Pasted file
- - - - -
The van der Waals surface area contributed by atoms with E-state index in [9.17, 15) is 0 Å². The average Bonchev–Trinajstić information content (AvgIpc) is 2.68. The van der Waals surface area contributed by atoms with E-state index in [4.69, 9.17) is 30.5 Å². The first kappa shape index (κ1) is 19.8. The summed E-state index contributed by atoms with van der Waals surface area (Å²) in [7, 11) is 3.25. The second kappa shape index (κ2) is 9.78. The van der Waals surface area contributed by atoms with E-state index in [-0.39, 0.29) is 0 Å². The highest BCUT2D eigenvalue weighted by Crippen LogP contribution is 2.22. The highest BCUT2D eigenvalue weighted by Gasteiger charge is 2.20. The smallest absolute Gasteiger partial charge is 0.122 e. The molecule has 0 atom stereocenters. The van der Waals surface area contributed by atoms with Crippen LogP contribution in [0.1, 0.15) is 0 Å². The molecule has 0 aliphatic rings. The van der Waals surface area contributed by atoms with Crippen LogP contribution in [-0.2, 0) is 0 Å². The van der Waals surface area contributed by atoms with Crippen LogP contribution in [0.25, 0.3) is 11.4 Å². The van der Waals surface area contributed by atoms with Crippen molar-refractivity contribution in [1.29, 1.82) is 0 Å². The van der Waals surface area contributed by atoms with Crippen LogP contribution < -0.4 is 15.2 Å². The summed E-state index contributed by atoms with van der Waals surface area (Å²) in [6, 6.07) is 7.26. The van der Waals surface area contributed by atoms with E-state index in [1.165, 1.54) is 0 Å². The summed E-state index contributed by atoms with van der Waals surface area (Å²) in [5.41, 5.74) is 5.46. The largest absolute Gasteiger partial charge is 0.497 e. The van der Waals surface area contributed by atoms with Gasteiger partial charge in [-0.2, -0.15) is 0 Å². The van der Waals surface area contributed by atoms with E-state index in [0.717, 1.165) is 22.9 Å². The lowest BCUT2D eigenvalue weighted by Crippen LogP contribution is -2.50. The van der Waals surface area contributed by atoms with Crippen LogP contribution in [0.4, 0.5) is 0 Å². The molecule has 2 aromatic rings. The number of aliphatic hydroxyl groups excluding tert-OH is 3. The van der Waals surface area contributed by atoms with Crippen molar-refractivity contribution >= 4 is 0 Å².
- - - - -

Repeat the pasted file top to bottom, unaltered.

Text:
The van der Waals surface area contributed by atoms with E-state index in [9.17, 15) is 0 Å². The average Bonchev–Trinajstić information content (AvgIpc) is 2.68. The van der Waals surface area contributed by atoms with E-state index in [4.69, 9.17) is 30.5 Å². The first kappa shape index (κ1) is 19.8. The summed E-state index contributed by atoms with van der Waals surface area (Å²) in [7, 11) is 3.25. The second kappa shape index (κ2) is 9.78. The van der Waals surface area contributed by atoms with E-state index in [-0.39, 0.29) is 0 Å². The highest BCUT2D eigenvalue weighted by Crippen LogP contribution is 2.22. The highest BCUT2D eigenvalue weighted by Gasteiger charge is 2.20. The smallest absolute Gasteiger partial charge is 0.122 e. The molecule has 0 atom stereocenters. The van der Waals surface area contributed by atoms with Crippen LogP contribution in [0.1, 0.15) is 0 Å². The molecule has 0 aliphatic rings. The van der Waals surface area contributed by atoms with Crippen LogP contribution in [-0.2, 0) is 0 Å². The van der Waals surface area contributed by atoms with Crippen LogP contribution in [0.25, 0.3) is 11.4 Å². The van der Waals surface area contributed by atoms with Crippen molar-refractivity contribution in [1.29, 1.82) is 0 Å². The van der Waals surface area contributed by atoms with Crippen LogP contribution < -0.4 is 15.2 Å². The summed E-state index contributed by atoms with van der Waals surface area (Å²) in [6, 6.07) is 7.26. The van der Waals surface area contributed by atoms with E-state index in [1.165, 1.54) is 0 Å². The summed E-state index contributed by atoms with van der Waals surface area (Å²) in [5.41, 5.74) is 5.46. The largest absolute Gasteiger partial charge is 0.497 e. The van der Waals surface area contributed by atoms with Gasteiger partial charge in [-0.2, -0.15) is 0 Å². The van der Waals surface area contributed by atoms with E-state index in [0.717, 1.165) is 22.9 Å². The lowest BCUT2D eigenvalue weighted by Crippen LogP contribution is -2.50. The van der Waals surface area contributed by atoms with Crippen LogP contribution in [0.4, 0.5) is 0 Å². The molecule has 2 aromatic rings. The number of aliphatic hydroxyl groups excluding tert-OH is 3. The van der Waals surface area contributed by atoms with Crippen molar-refractivity contribution >= 4 is 0 Å².